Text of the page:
The Doomsday Clock, a symbolic representation of humanity’s vulnerability to global catastrophes, was reset to 90 seconds to midnight by the Bulletin of the Atomic Scientists. What can the world do to turn back time?
This marks another year of the Clock being the closest it has ever been to midnight, reflecting the severe and unprecedented dangers that the world currently faces.
The Bulletin highlighted numerous threats to this dangerous state, including the Russia-Ukraine war, the deterioration of nuclear arms reduction agreements and the alarming increase in global temperatures.
Additionally, the advancement of genetic engineering technologies and the rapid progress of generative AI have added complexity to these challenges.
The Doomsday Clock’s time is determined by the Bulletin of the Atomic Scientists’ Science and Security Board (SASB) in consultation with its Board of Sponsors, which includes nine Nobel Laureates. The previous setting of the Clock in January 2023 was also 90 seconds to midnight.
The ongoing conflict between Russia and Ukraine remains a significant concern, with the potential use of nuclear weapons adding to the gravity of the situation.
Russian President Vladimir Putin’s decisions to suspend the New START treaty, deploy tactical nuclear weapons in Belarus, and advocate for limited nuclear strikes on Western Europe escalate tensions.
The collapse of arms control agreements raises the threat of a three-way nuclear arms race involving China, Russia, and the United States. Other nuclear crises continue, including Iran’s enrichment of uranium and North Korea’s continued development of nuclear weapons.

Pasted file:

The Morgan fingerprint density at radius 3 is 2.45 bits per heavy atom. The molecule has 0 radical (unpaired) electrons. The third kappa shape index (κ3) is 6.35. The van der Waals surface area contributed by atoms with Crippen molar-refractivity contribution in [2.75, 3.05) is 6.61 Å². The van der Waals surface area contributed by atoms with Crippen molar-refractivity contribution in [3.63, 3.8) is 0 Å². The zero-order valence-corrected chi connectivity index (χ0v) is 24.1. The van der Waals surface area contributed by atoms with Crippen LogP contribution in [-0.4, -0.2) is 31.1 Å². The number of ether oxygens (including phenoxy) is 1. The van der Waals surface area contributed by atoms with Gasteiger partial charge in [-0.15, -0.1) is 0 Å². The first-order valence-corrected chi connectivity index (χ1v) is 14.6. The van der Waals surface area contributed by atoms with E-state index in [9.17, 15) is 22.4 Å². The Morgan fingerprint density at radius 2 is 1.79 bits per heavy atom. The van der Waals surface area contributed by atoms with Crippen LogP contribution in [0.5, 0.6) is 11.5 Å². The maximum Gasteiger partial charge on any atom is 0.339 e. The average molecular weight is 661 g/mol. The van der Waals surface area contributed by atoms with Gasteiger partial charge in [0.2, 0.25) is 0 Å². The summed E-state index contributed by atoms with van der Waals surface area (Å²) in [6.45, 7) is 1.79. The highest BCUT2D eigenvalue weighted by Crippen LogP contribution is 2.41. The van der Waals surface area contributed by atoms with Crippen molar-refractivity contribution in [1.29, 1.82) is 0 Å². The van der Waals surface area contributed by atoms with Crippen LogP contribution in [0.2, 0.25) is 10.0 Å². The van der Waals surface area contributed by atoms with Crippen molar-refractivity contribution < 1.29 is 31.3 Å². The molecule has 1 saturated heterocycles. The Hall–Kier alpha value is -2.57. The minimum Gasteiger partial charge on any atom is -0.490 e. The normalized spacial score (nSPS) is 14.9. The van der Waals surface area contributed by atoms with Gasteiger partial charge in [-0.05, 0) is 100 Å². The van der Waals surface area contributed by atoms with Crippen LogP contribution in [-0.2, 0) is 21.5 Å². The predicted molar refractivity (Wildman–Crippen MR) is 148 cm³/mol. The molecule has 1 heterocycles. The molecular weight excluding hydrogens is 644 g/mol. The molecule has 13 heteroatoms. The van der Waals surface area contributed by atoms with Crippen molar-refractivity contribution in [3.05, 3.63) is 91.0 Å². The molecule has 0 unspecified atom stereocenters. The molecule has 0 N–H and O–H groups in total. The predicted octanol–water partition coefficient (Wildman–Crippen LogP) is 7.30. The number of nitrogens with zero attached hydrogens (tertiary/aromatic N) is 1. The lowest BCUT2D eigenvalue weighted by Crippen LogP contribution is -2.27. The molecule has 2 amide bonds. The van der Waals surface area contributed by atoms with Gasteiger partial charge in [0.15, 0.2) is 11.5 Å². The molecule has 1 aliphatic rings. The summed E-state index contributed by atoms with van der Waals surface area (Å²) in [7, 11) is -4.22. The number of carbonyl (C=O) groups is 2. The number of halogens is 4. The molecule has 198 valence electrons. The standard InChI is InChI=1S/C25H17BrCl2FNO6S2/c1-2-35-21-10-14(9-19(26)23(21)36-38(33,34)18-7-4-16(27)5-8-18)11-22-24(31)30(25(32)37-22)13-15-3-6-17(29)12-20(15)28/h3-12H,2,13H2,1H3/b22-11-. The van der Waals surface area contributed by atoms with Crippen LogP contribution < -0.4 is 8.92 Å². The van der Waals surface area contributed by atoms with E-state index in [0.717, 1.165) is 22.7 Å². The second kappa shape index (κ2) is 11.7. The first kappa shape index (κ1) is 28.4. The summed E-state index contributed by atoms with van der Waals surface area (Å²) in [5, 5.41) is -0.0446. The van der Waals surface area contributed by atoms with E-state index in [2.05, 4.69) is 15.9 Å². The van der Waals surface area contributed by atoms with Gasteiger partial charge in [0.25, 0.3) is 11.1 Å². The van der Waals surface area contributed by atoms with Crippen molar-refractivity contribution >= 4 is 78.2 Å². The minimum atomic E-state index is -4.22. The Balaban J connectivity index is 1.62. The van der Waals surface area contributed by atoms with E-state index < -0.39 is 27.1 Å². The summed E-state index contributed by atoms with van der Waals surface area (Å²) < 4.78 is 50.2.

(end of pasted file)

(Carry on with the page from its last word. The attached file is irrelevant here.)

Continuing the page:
The unchecked nuclear expansion in Pakistan and India adds further challenges. The suitability of presidential candidates to handle the authority to launch nuclear weapons becomes a central concern, especially given recent events prompting increased oversight by military leaders.
Climate changes impact
The climate crisis reached unprecedented levels in 2023, with record-breaking temperatures and rising greenhouse gas emissions. Despite efforts, the world risks surpassing the goals of the Paris Agreement, requiring a drastic reduction in carbon emissions to achieve net-zero status.
The $1.7 trillion invested in clean energy in 2023 was overshadowed by nearly $1 trillion in fossil fuel investments, highlighting the inadequacy of current measures to combat climate change.
Biological and AI threats
Advances in genetic engineering raise concerns about the misuse of biology, especially when connected with artificial intelligence tools. The rapid progress of generative AI poses its challenges, magnifying the threat of disinformation and potentially compromising global efforts to address existential risks.
Military applications of AI, particularly in lethal autonomous weapons, raise alarms about the potential for AI to control critical systems, including nuclear weapons, acting as a direct existential threat.
A call for global action
In these multifaceted threats, the Bulletin calls for urgent international cooperation. The United States, China, and Russia are urged to engage in dialogue to address the outlined global threats.
The world must recognise the need for collective action to confront the shared threats that demand common solutions. The Doomsday Clock is a reminder that time is running out, and global leaders must act with clarity, courage, and immediacy to turn back the Clock.
Founded in 1945 by Albert Einstein and J. Robert Oppenheimer, the Bulletin of the Atomic Scientists remains committed to raising awareness about global threats through the Doomsday Clock.